Family registers, or koseki, which are kept in local town halls and include vital records such as a person’s identity and family relationships, will also now indicate how names should be read. In written Japanese, phonetic symbols can be attached to characters as a reading aid.
“Our names are registered through sound, not sight, in daily life, and the law has never taken that into consideration,” said Atsumi Kubota, who led the legislative subcommittee that examined the law.
Under the revisions, for example, the name Takashi, written with a character meaning “high,” cannot be read as the Japanese word for “low.” Also disallowed: names that would cause confusion because their reading resembles, but is slightly different from, the usual reading.
Acceptable names will include those related to foreign words with the same meaning as the characters used, those with readings of words related to the meaning of the kanji, and those with unusual readings with a well-known precedent. In some cases, official approval will be required, Mr. Kubota said.
He argued that the amendments would still leave room for inventiveness, and that they would in fact improve comprehension of the unusual names that will still be allowed.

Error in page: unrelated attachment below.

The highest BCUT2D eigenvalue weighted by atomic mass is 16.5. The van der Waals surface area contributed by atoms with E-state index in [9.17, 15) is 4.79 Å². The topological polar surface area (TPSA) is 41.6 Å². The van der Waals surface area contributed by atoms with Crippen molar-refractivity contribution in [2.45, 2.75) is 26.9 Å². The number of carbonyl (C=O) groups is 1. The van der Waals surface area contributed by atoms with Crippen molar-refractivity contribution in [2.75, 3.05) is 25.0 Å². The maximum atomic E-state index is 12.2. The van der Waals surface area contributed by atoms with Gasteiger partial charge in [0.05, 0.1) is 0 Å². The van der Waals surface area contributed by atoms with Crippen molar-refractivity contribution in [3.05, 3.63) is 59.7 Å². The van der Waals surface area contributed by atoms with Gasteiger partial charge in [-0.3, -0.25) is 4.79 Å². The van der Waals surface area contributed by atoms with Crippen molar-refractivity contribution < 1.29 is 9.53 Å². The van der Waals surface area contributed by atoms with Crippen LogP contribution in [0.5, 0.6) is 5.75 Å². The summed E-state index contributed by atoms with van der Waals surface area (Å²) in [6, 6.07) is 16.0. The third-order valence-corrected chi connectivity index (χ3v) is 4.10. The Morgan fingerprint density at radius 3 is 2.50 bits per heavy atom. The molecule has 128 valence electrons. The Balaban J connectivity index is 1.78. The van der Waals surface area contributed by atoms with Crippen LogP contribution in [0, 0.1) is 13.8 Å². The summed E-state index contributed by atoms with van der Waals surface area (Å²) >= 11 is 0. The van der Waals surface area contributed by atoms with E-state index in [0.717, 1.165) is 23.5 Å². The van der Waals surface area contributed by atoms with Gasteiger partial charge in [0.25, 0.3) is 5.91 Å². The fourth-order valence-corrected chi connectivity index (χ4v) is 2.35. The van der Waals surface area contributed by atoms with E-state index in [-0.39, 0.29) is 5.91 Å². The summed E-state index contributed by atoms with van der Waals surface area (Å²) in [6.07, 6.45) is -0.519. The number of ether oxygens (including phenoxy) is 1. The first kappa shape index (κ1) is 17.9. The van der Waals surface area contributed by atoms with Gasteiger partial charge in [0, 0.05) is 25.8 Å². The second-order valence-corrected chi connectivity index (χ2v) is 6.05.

But Mr. Ogihara, the Aoyama Gakuin professor, said he worried that the changes would “restrict the creativity of parents in naming their children when giving them their very first gift.”
For his part, Mr. Matsumoto said he would like parents to think twice before giving their children unconventional names. Before he changed his own name to Yuuki, he said he had wanted to someday give his own son that name, which is written with two characters that mean “kindness” and “hope.”
“If you have a kira-kira name, other people will look at you and think that your parents are socially inept or unintelligent,” Mr. Matsumoto said.
“A name,” he added, “can change the trajectory of a life.”